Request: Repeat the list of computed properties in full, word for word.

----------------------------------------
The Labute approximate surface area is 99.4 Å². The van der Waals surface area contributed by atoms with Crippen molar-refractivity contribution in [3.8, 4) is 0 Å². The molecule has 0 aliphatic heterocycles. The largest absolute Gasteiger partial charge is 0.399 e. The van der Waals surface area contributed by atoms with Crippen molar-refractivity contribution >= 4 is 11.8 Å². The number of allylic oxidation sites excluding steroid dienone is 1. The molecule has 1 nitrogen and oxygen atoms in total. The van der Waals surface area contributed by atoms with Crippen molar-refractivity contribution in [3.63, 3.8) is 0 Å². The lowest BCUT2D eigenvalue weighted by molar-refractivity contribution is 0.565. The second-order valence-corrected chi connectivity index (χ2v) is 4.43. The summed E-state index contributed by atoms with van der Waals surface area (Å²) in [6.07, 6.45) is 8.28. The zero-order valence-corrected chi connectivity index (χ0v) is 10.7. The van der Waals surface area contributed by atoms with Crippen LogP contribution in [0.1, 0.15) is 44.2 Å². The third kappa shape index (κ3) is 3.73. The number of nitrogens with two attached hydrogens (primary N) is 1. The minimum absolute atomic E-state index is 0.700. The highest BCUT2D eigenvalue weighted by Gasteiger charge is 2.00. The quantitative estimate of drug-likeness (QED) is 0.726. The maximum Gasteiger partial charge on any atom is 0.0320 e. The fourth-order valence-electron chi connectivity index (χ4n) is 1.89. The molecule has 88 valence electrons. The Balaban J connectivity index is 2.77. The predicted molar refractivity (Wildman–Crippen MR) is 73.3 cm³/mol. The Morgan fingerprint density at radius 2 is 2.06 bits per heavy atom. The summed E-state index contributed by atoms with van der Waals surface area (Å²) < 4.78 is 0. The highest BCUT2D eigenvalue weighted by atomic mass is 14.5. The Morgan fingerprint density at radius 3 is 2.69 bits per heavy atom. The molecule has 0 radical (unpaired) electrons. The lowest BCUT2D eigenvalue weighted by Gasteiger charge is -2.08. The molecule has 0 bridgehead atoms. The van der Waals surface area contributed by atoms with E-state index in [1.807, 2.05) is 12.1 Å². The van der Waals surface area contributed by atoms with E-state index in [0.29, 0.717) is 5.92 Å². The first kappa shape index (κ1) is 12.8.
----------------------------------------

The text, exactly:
The Labute approximate surface area is 99.4 Å². The van der Waals surface area contributed by atoms with Crippen molar-refractivity contribution in [3.8, 4) is 0 Å². The molecule has 0 aliphatic heterocycles. The largest absolute Gasteiger partial charge is 0.399 e. The van der Waals surface area contributed by atoms with Crippen molar-refractivity contribution >= 4 is 11.8 Å². The number of allylic oxidation sites excluding steroid dienone is 1. The molecule has 1 nitrogen and oxygen atoms in total. The van der Waals surface area contributed by atoms with Crippen molar-refractivity contribution in [3.63, 3.8) is 0 Å². The lowest BCUT2D eigenvalue weighted by molar-refractivity contribution is 0.565. The second-order valence-corrected chi connectivity index (χ2v) is 4.43. The summed E-state index contributed by atoms with van der Waals surface area (Å²) in [6.07, 6.45) is 8.28. The zero-order valence-corrected chi connectivity index (χ0v) is 10.7. The van der Waals surface area contributed by atoms with Crippen LogP contribution in [0.1, 0.15) is 44.2 Å². The third kappa shape index (κ3) is 3.73. The number of nitrogens with two attached hydrogens (primary N) is 1. The minimum absolute atomic E-state index is 0.700. The highest BCUT2D eigenvalue weighted by Gasteiger charge is 2.00. The quantitative estimate of drug-likeness (QED) is 0.726. The maximum Gasteiger partial charge on any atom is 0.0320 e. The fourth-order valence-electron chi connectivity index (χ4n) is 1.89. The molecule has 88 valence electrons. The Balaban J connectivity index is 2.77. The predicted molar refractivity (Wildman–Crippen MR) is 73.3 cm³/mol. The Morgan fingerprint density at radius 2 is 2.06 bits per heavy atom. The summed E-state index contributed by atoms with van der Waals surface area (Å²) < 4.78 is 0. The highest BCUT2D eigenvalue weighted by atomic mass is 14.5. The Morgan fingerprint density at radius 3 is 2.69 bits per heavy atom. The molecule has 0 radical (unpaired) electrons. The lowest BCUT2D eigenvalue weighted by Gasteiger charge is -2.08. The molecule has 0 bridgehead atoms. The van der Waals surface area contributed by atoms with E-state index in [1.807, 2.05) is 12.1 Å². The van der Waals surface area contributed by atoms with E-state index in [0.29, 0.717) is 5.92 Å². The first kappa shape index (κ1) is 12.8.